Victorians are set to receive thunderstorm asthma alerts, thanks to data from Deakin University
The Bureau of Meteorology will send alerts to Victorians for the first time via the new service, which is informed by data from Deakin’s annual AIRwatch pollen count, which began on October 1.
The AIRwatch team, from Deakin’s of School of Life and Environmental Sciences, is working with the Bureau of Meteorology to provide the forecast, aimed at preventing a repeat of last year’s deadly thunderstorm asthma event.
This work has been boosted by $220,000 in Victorian Government funding for Deakin over the next three years, with Health Minister Jill Hennessy launching the new monitoring, prediction and alert system in Melbourne.
Deakin AIRwatch collects data from pollen traps set up at Deakin University campuses in Geelong and Burwood, offering asthma and hayfever sufferers forecasts of allergen risk.
Head of Deakin AIRwatch Associate Professor Cenk Suphioglu says 1 October marked the official start of hayfever season, with the pollen count continuing until 31 December.
“The samplers draw air from the surrounding environment in a way that mimics the average human’s respiration,” A/Prof Suphioglu says.
“It traps any pollen in the air on a sticky adhesive slide, which we remove each day at 9am. We then count the pollen grains and calculate the proportion of grass pollen – the major culprit of thunderstorm asthma – compared with other pollen.
“This data – the number of recorded pollen particles per cubic metre of air – is uploaded to the Deakin AIRwatch website by 11am and used to categorise the day as a low, moderate, high or extreme risk for hay fever and asthma sufferers.
This year the data will also be fed to the Bureau of Meteorology along with five new pollen counts in Hamilton, Creswick, Bendigo, Dookie and Churchill, funded by the government following last year’s thunderstorm asthma event, and another existing one at the University of Melbourne in Parkville.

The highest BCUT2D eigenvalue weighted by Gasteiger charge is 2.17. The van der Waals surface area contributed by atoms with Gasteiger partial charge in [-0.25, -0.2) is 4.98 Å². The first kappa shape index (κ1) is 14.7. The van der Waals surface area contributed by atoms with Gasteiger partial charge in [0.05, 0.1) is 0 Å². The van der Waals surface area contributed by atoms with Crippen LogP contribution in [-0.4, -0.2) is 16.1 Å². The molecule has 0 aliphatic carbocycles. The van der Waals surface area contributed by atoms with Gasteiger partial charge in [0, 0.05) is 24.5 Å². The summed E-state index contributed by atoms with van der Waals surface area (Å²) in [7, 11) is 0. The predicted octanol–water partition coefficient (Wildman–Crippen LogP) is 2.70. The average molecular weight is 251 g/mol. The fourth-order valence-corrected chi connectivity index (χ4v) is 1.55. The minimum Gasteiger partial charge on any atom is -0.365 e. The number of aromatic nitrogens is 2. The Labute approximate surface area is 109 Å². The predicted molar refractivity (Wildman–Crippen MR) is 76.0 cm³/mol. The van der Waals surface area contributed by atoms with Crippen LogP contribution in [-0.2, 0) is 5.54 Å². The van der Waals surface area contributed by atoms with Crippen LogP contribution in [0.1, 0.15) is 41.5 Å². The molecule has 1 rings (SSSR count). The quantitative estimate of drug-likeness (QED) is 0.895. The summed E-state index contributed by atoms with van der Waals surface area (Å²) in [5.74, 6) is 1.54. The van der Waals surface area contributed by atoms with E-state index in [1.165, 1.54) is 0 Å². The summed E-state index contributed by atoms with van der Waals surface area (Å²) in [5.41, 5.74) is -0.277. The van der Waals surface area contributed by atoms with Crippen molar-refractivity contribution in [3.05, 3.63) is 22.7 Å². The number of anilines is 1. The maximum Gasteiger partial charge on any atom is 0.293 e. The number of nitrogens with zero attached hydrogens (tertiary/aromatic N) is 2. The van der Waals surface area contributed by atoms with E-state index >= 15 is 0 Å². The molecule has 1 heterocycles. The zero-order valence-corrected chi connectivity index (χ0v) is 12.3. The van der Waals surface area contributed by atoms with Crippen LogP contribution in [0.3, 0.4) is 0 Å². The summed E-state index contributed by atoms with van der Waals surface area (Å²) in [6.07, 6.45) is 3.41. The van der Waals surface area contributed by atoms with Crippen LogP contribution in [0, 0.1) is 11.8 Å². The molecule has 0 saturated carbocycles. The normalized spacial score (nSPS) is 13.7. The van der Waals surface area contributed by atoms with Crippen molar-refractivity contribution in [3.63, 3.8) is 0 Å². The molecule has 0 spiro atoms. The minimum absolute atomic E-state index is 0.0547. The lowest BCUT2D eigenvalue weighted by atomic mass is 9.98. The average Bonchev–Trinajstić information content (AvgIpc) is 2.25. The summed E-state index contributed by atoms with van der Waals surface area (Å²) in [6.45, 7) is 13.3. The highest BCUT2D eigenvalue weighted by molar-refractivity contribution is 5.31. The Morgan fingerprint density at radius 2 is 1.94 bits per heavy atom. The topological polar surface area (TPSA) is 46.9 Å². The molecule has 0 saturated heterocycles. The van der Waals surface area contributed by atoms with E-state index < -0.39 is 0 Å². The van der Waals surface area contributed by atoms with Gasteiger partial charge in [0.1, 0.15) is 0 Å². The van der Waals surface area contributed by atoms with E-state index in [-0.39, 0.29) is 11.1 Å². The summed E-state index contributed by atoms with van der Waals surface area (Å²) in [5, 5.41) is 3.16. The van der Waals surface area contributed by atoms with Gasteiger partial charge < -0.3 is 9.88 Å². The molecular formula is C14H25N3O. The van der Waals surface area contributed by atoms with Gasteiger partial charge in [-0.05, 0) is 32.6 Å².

“The Bureau will use this information to calculate an epidemic thunderstorm asthma risk forecast, which they can then use to issue warnings when required,” A/Prof Suphioglu says.
“This is an extremely sensible, effective and efficient system, as this phenomenon doesn’t just rely on pollen but also on extreme weather events. So the Bureau will marry our data with theirs to produce a low, moderate or high thunderstorm asthma alert.”
Associate Professor Suphioglu says the greatest risk of a thunderstorm asthma event in Victoria was around mid-November.
“Although grass pollen is produced from about 1 September onwards, we start to see it in significant numbers in October, with a peak in November,” he says.
“But we’re hoping the season won’t last long this year. At the moment we have the grass but nowhere near the bumper crop we had last year, which saw lots of rain and then the sudden onset of summer, creating prime conditions for epidemic thunderstorm asthma.
“We can’t be complacent though. We’re ultimately at the liberty of the weather conditions, and the wind factor has already been very impressive, which can help grass pollen to spread.
“Of course if the season is unusually long, and there’s lots of pollen still in the air by the end of the year, there is scope for extending our work.”
A/Prof Suphioglu encouraged Geelong and Melbourne residents to keep a close eye on the Deakin AIRwatch website, but said those with grass pollen allergies should also ensure they had an asthma management plan.
“What is being urged in all the awareness campaigns is anyone who is allergic to grass pollen – those who wheeze and sneeze – are at risk,” he says.
“They are advised to speak to their health professionals to get a proper assessment and be put on an asthma action plan so they have their preventers and relievers at hand.
“If there’s a risk they can also stay inside and close the doors and windows. It’s just about exercising a few sensible precautions to avoid exposure.”